Guide for Tuberculosis Treatment

In early time we did not have a specific treatment for tuberculosis. All we could do was to put the patient to bed and institute such measures as would nourish him and rest the lungs to give them a chance to heal. Now specific drugs are available which are very helpful in tak­ing care of many mild cases on an out-patient basis. Strepto­mycin and dihydro-streptomycin were the first to appear and they are considered among the most useful of the group, es­pecially for advanced cases. Isoniazid (INH) is usually given with streptomycin to prevent resistant strains from developing. This is regarded by authorities as the best combination. INH and para-aminosalicylic acid (PAS) together form the best combination for ambulatory or out-patient cases, for these drugs can be given by mouth. Streptomycin, on the other hand, is given by hypodermic injection. Treatment must be given un­der medical supervision.

One of the most difficult problems a doctor faces in treating the illiterate villager, and sometimes even the educated business man, is that of keeping him on the treatment for a long period, sometimes extending to two years or even more. Many patients begin to feel well the first month and think they do not have to return for check-ups. Their cough is gone they are eating well and gaining weight. What more could they want? But this reasoning is wrong. It is true perhaps that they are rid of 90% of the infection but the last 10% must be destroyed too, or it will come back, and when it does, it is likely to be resistant to the medicine given and the whole problem becomes more complicated. If you have tuberculosis, do not take things into your own hands but put yourself under the care of a competent doctor and follow his - instructions carefully. You will be well sooner and be happier if you do.

Rest is as important to the out-patient as to the hospitalized one. He should lie down for a nap at least twice a day. Work­ing, talking, and playing place a load an the weakened lungs and they cannot be expected to heal as easily as they would if they were rested as much as pos
sible. Food is also a very im­portant item in the treatment of tuberculosis. There is no specific food that has curative powers but a good balanced diet is what the body needs. A glass of milk between meals is helpful. Plenty of fruits, vegetables, whole grains and milk should be taken. One big problem among village people is to provide good food when the family is poor and the patient, perhaps himself the bread-winner, is not able to earn.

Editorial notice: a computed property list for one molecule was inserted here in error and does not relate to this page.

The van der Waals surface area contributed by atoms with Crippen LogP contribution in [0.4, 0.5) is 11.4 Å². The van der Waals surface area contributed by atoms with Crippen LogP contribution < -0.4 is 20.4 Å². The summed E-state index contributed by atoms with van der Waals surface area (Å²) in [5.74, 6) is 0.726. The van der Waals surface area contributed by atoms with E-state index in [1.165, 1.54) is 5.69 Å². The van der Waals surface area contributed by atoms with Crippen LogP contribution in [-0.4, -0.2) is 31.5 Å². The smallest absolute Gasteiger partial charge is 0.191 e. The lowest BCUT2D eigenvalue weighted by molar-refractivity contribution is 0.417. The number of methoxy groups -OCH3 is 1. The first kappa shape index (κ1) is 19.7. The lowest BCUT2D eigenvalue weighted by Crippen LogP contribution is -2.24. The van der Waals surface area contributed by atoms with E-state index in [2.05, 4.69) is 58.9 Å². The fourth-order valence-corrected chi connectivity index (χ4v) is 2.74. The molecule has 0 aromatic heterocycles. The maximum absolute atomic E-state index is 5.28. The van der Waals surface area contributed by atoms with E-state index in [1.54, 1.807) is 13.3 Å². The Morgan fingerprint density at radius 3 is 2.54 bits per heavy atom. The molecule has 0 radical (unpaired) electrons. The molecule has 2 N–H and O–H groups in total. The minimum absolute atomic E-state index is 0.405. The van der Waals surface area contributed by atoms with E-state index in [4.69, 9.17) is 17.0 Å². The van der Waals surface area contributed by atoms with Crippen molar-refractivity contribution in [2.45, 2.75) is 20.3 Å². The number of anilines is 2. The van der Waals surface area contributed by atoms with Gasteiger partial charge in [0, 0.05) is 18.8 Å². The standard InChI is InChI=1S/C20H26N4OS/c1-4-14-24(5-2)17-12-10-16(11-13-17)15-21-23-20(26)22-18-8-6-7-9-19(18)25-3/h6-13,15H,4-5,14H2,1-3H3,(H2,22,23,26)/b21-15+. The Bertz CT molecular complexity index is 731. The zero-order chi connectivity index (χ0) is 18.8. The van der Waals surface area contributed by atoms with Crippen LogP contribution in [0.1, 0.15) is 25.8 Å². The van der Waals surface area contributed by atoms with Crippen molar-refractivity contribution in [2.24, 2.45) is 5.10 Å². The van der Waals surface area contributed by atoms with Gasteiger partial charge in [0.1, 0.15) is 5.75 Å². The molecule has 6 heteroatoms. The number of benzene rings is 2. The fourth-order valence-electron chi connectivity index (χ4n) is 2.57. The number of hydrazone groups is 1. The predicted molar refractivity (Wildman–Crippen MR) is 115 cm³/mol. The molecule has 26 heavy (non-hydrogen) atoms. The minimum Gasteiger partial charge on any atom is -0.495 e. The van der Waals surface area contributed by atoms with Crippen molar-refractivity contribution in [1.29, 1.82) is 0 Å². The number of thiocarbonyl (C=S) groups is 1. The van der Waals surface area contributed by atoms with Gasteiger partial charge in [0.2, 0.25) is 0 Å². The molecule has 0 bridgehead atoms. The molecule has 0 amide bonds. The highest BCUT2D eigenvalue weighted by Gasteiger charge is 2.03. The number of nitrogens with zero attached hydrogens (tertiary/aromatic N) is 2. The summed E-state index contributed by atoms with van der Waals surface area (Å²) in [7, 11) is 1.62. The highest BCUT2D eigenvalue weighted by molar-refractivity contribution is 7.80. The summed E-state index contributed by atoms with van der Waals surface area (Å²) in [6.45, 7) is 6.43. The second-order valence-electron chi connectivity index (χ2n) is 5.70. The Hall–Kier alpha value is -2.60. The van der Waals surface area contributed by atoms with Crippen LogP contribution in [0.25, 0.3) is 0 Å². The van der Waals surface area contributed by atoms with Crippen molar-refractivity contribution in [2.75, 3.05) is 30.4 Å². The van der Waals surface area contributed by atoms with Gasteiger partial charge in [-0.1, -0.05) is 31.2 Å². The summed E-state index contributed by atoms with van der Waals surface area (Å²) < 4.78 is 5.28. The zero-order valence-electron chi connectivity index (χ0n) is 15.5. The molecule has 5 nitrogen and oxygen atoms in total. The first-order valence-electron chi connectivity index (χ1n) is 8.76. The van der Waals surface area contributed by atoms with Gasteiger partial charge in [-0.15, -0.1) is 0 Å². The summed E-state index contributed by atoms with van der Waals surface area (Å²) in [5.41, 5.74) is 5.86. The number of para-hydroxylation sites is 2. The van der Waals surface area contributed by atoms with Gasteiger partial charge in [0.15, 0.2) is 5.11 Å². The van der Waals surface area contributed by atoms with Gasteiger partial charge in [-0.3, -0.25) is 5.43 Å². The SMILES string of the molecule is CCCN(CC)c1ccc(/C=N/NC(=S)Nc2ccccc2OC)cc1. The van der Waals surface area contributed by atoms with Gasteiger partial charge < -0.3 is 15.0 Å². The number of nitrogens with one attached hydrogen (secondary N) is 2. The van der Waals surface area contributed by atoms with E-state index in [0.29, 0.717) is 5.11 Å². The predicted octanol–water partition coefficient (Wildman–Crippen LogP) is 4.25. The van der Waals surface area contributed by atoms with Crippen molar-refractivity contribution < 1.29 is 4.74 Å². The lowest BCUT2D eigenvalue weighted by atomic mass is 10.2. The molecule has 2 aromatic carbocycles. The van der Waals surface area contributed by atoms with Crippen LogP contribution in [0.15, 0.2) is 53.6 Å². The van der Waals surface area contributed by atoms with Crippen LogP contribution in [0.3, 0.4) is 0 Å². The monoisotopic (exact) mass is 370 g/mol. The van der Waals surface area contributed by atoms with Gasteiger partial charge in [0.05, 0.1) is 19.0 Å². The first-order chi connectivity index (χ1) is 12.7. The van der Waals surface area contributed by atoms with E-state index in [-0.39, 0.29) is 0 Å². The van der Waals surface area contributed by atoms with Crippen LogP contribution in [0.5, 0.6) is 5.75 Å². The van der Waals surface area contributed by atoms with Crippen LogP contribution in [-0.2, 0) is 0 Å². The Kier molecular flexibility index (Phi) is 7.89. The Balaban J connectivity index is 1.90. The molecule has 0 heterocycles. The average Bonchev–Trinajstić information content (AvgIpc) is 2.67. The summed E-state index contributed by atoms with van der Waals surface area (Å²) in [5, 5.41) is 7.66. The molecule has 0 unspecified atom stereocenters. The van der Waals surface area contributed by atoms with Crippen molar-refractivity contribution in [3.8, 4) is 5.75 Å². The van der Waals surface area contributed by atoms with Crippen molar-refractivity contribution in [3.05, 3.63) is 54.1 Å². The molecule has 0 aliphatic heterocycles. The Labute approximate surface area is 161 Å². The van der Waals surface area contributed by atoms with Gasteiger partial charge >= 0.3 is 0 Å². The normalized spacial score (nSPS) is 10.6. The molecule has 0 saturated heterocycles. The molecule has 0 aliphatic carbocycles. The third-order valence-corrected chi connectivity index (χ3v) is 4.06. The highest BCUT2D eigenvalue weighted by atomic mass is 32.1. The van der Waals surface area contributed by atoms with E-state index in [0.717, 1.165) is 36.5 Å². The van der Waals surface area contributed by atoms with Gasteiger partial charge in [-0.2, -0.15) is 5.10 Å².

The most important factor in the treatment of tuberculosis is to increase the bodily strength so that the body itself will resist and gradually destroy the disease germs. This is a slow process; therefore one who has the disease should know that he cannot get well in a week or two. The best means of increas­ing the bodily strength and of curing the disease is plenty 'Of air all the time, plenty of good food, out-of-door life, rest and freedom from worry.

Wherever possible it - is advisable to go to a tuberculosis hospital. In several large cities, dispensaries are conducted es­pecially for the treatment of tuberculosis patients. In some of these dispensaries advice and medicine are given without charge to poor people.

In case the tubercular patient cannot leave his home, he should not lose hope, because by following the instructions given below, the disease can be cured in the home.

The patient must be kept in a room by himself. This room should have large windows which should be kept open day and night. Care should be taken to avoid chills and draughts. A comfortable bed should be provided. During the daytime the patient should be out of doors under the shade of a tree in a hammock. The patient's room must be kept clean by frequent scrubbing of the floors and walls.

The patient's pillow and bedding should be hung out in the sun for a number of hours several times a week. Sunlight and fresh air kill tuberculosis germs. (